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Ideas in Democracy: Co-Leadership, Multiple Heads or Multiple Headaches?
Around the world, several political parties use a co-leadership model to govern themselves. The practice goes back thousands of years, but today it faces old and new challenges alike.
This is the first piece in an open-ended series about ideas that shape democracy.
I hadn’t thought about co-leadership much when I learned Canadian Green Party leadership hopefuls Anna Keenan and Chad Walcott running to share the job. I was aware that the model was practiced here and there. I knew the Romans had done it but I couldn’t have told you how. In fact, when thinking about a power-split in history, the Roman Empire came to mind, with all its decayed glory and the structural incompetence and malevolence that accompanies decline. I didn’t think about the much more successful experience of the Roman Republic. Perhaps because we are conditioned to think of leadership in politics as a solo affair—particularly for those at the top—I dismissed the idea. Then I spoke with Keenan and Walcott and asked them about how the co-leadership model works. After that, I wanted to learn more.
When Canada’s Green Party launched its leadership contest, it was coming off a disastrous election, years of decline, and a leader, Annamie Paul, who’d been run out of the party. Beset by internal fighting, resignations, incoherent messaging, and a suite of problems too long to catalogue here, the Greens’ search for a new leader risked becoming an utter catastrophe. In some ways, it has been. In September, a struggle over the race erupted as the party’s federal council discussed suspending the contest while the Greens grappled with the misgendering of interim leader Amita Kuttner during a Zoom event launching the leadership race.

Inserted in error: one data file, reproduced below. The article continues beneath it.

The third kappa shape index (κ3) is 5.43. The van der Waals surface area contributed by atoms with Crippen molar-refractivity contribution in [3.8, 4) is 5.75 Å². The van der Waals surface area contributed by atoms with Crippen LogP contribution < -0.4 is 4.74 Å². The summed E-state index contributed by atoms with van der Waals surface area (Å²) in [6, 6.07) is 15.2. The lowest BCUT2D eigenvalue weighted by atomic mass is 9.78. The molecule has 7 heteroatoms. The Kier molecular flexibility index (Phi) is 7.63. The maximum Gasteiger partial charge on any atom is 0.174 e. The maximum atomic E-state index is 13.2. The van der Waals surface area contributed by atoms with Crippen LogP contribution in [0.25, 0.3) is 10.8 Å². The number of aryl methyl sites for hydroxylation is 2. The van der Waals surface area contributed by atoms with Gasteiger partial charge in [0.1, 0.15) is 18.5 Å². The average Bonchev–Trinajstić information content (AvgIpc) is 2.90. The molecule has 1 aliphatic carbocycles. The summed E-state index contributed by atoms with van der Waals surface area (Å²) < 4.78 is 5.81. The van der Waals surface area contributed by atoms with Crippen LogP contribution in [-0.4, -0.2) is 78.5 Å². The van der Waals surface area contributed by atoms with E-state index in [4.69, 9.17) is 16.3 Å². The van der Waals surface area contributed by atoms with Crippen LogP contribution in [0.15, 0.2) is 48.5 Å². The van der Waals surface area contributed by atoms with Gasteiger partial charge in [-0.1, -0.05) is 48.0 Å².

As Kuttner wrote in a statement, “this incident is reflective of a larger pattern of behaviours that a few in the party are perpetuating. Over the years the party has documented reports which indicate a systemic issue disproportionately affecting Black, Indigenous, and racialized people and 2SLGBTQIA+ people…” By the end of the month, and after a handful of resignations from the leadership organizing committee, the party scrapped a second round of online voting and moved to a single round over the course of a week in November.
Beyond the episodic and structural issues of the party, however, the leadership race is introducing people to a fascinating idea in democracy—and one with a long history. Anna Keenan and Chad Walcott are running for the leadership as co-leaders. So too are former party leader Elizabeth May and co-candidate Jonathan Pedneault. And even though the notion seems strange to some observers—How could that possibly work?—reading beyond the headline and setting aside one’s initial scepticism is worth the work.
What is co-leadership?
Co-leadership isn’t common around the world, but it’s probably more common than you think. In 2020, Politico reported that parties were adopting co-leadership models that divided power along gender lines. Zei Weise noted that while it’s long been a favoured practice for Green parties globally—in New Zealand, Germany, Belgium, for instance—the German Social Democrats adopted the model as have other parties in the Bundestag and the European Parliament.